I am a big fan of ZFS and I have it installed on every Linux/Unix machine I own. Including the machine I use for playing with Docker containers. And it was that machine where I saw a bunch of ZFS snapshots with weird random hexadecimal names. And it wasn’t one snapshot, nor two – it was hundreds of them. So I deleted them.

Guess what, Docker build started complaining:

error creating zfs mount: mount system/root/a4f339f95f920b918bb23290a3e831dc22477bc76ef0d3496224fc424e65ec67:/var/lib/docker/zfs/graph/a4f339f95f920b918bb23290a3e831dc22477bc76ef0d3496224fc424e65ec67: no such file or directory

Well, I guess that sorted who was to blame for all those long snapshots. You see, Docker gets smart if it detect ZFS and does a lot of smart things. Unfortunately those smart things result in a lot of snapshots. And I don’t like people (or software) messing with my ZFS. And obviously Docker didn’t like me messing with it either. :)

Fortunately, the solution is easy enough. One should reconfigure Docker to use overlay2 storage driver instead of ZFS one and short daemon restart later one can continue playing with Docker without having to deal with ZFS snapshot hell.

Now only if I could remember this when I reinstall the OS…

Change the Interface’s MAC Address

MAC address should be unique for each network card – whether it’s wireless or wired. It’s this uniqueness why some networks will use it to distinguish an authorized user from the unauthorized one. If you ever had a time-limited access to the network, chances are that your MAC address was used to block you once time is up.

I will leave it up to you to think of scenarios but I find randomizing my MAC address a useful option in Linux. Therefore, I created a script to automatically generate a new one. This script will randomize the last three octets of the MAC address while leaving the first three octets as they originally were. In effect this makes your computer present itself to the network as the new adapter from the same manufacturer.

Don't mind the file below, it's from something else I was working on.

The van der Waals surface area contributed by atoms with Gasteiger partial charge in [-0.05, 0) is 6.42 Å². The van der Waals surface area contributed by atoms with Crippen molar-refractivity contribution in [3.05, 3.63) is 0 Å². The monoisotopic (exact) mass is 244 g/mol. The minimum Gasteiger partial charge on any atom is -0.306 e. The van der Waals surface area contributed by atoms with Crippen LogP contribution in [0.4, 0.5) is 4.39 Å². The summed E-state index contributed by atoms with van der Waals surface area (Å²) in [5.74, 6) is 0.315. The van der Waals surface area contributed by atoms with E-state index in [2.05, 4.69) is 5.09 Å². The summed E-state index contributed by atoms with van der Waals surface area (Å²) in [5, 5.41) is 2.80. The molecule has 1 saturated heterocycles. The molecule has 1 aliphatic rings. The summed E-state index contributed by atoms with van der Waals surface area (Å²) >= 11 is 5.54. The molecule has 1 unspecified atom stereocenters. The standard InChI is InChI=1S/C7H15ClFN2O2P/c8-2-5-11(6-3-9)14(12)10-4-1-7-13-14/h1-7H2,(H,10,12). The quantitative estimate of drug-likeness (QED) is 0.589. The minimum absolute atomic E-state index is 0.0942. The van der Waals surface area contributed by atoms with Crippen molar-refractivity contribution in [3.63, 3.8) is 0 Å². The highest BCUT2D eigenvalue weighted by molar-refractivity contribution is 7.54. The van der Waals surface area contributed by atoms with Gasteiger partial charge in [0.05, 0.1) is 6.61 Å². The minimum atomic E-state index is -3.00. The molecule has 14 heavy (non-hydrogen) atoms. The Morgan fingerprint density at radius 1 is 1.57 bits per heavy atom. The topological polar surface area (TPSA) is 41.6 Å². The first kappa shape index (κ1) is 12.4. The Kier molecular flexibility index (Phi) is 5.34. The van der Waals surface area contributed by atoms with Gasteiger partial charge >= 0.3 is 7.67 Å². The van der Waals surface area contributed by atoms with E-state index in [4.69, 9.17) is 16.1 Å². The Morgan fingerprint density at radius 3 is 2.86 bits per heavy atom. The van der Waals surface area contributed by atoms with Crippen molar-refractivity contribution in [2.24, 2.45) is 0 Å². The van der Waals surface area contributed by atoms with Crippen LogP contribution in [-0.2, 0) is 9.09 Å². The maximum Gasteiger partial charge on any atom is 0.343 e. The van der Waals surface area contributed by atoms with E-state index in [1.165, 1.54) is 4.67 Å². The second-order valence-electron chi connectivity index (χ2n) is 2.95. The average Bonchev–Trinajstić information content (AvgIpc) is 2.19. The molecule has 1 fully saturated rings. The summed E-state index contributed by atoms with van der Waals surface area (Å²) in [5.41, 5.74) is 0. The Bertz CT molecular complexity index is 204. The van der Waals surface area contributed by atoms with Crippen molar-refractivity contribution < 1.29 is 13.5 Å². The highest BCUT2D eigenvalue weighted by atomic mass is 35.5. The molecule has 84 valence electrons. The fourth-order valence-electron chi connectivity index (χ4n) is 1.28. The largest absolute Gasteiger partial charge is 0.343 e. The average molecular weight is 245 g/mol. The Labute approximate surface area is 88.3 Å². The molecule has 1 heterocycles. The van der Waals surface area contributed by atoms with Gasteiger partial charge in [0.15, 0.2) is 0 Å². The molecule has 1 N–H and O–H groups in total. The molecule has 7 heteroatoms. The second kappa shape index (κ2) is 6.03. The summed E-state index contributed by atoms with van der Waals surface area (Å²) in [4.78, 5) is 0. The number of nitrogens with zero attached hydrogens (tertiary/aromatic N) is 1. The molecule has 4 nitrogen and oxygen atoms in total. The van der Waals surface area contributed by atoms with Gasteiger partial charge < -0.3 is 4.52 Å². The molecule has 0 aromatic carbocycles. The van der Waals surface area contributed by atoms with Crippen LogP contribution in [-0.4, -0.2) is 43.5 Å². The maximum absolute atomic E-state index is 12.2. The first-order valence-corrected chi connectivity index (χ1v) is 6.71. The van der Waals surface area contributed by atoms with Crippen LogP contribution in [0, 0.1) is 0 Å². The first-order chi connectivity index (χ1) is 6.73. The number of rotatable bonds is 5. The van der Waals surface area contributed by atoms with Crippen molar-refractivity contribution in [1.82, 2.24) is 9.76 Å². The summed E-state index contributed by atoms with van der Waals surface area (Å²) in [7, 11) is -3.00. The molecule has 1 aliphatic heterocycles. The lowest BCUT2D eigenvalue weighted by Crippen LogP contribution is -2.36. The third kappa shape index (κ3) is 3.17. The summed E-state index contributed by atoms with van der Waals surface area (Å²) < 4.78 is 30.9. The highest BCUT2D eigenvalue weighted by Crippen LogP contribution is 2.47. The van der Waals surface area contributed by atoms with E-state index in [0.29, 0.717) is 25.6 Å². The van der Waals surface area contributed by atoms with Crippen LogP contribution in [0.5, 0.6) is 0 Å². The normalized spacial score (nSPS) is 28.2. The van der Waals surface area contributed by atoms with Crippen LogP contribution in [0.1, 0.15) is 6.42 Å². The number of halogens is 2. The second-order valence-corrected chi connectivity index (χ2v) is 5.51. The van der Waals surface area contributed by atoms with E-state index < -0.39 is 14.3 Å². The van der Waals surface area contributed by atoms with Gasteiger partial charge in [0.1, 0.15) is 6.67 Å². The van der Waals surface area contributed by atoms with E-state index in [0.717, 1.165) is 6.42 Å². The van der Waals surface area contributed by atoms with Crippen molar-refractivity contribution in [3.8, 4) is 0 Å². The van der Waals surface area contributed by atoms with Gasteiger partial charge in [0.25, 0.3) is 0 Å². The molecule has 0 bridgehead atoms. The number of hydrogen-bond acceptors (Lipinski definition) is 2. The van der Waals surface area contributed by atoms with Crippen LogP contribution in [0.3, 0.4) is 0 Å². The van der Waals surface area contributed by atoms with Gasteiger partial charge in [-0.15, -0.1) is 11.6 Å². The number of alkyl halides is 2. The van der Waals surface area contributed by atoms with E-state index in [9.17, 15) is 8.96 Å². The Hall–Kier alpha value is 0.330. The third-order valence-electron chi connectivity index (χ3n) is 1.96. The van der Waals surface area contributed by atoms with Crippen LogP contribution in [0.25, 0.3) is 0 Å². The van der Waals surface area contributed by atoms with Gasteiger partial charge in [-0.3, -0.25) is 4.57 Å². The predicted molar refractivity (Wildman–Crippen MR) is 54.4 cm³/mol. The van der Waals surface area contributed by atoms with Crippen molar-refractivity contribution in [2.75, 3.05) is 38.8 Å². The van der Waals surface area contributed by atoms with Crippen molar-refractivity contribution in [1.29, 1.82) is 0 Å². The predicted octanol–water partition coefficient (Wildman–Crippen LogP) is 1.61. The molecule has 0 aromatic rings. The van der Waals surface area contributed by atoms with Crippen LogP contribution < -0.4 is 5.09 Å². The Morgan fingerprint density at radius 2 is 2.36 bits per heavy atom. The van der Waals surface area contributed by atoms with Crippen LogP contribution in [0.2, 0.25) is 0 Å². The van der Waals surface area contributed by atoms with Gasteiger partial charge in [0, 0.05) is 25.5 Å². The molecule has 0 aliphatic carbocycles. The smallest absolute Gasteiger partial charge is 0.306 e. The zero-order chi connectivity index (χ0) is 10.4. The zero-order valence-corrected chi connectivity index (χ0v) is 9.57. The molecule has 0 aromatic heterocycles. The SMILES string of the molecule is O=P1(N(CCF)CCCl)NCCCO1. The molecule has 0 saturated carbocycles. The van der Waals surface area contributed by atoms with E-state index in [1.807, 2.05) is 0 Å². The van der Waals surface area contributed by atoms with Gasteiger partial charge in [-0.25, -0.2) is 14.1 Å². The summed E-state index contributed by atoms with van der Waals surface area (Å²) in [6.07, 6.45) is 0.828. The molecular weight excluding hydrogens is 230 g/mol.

CURRENT_MAC=`/usr/sbin/ifconfig $INTERFACE | grep ether | awk '{print $2}'`
ORIGINAL_MAC=`/usr/sbin/ethtool -P $INTERFACE | rev | cut -d' ' -f1 | rev`
ORIGINAL_MAC_PREFIX=`echo $ORIGINAL_MAC | cut -d: -f1-3`
NEW_MAC="$ORIGINAL_MAC_PREFIX`/usr/bin/hexdump -n3 -e'3/1 ":%02x"' /dev/urandom`"

echo "Current MAC : $CURRENT_MAC"
echo "Original MAC: $ORIGINAL_MAC"
echo "New MAC ....: $NEW_MAC"

sudo /usr/sbin/ifconfig $INTERFACE down
sudo /usr/sbin/ifconfig $INTERFACE hw ether $NEW_MAC
sudo /usr/sbin/ifconfig $INTERFACE up

VirtualBox Host I/O Cache

My XigmaNAS-based file server is usually quite a speedy beast. Between 8 disk ZFS RAID-Z2 and LACP, it can pretty much handle everything I need for my home. Except VirtualBox.

When I tried using its built-in VirtualBox, the guest virtual machine was really slow to install. Disk transfer was in kilobytes. And it wasn’t the disk speed problem as I could copy files in the background at the excess of 100 MB/s. After a bit of investigation, culprit was found in the way how VirtualBox writes to disk. Every write is essentially flushed. Combine that with ZFS on spinning rust and you have ridiculously low performance.

There are essentially two ways to solve this. The first one is to enable such pattern on ZFS. Adding logging SSD disk to my array would do wonders. However, considering this was the only load requiring them, I didn’t want to go through neither the cost or the effort of setting mirrored logging devices.

Another fix is much easier and comes without the cost. I just enabled Use Host I/O Cache for my virtual controller and speed went through the roof. Yes, this solution makes host crashes really dangerous as all cached data will be lost. And that’s a few seconds worth of important guest file system data with a potential to cause corruption. You should really think twice before turning it on.

However, for my VM it proved to be good enough. All data used by that VM lived on network shares to start with and recovering from corrupted OS didn’t bother me much as I scripted the whole setup anyhow.

Low cost solution for when you can handle a data loss potential.

Bimil failing with FontFamilyNotFound

While Bimil is primarily Windows application, I use it regularly on Linux. However, when I tried running it on freshly installed Linux Mint 19.3, I was greeted with a quick crash.

Running it from console did shine a bit more light onto the situation as the following line was quite noticeable: [ERROR] FATAL UNHANDLED EXCEPTION: System.ArgumentException: The requested FontFamily could not be found [GDI+ status: FontFamilyNotFound].

As mono is Windows Forms application written in C#, running it on Linux requires a few packages extra. Most of them are actually taken care of with the installation of mono-complete. However, in Linux mint, I found one other dependency I was not aware of – Microsoft fonts.


sudo apt-get install ttf-mscorefonts-installer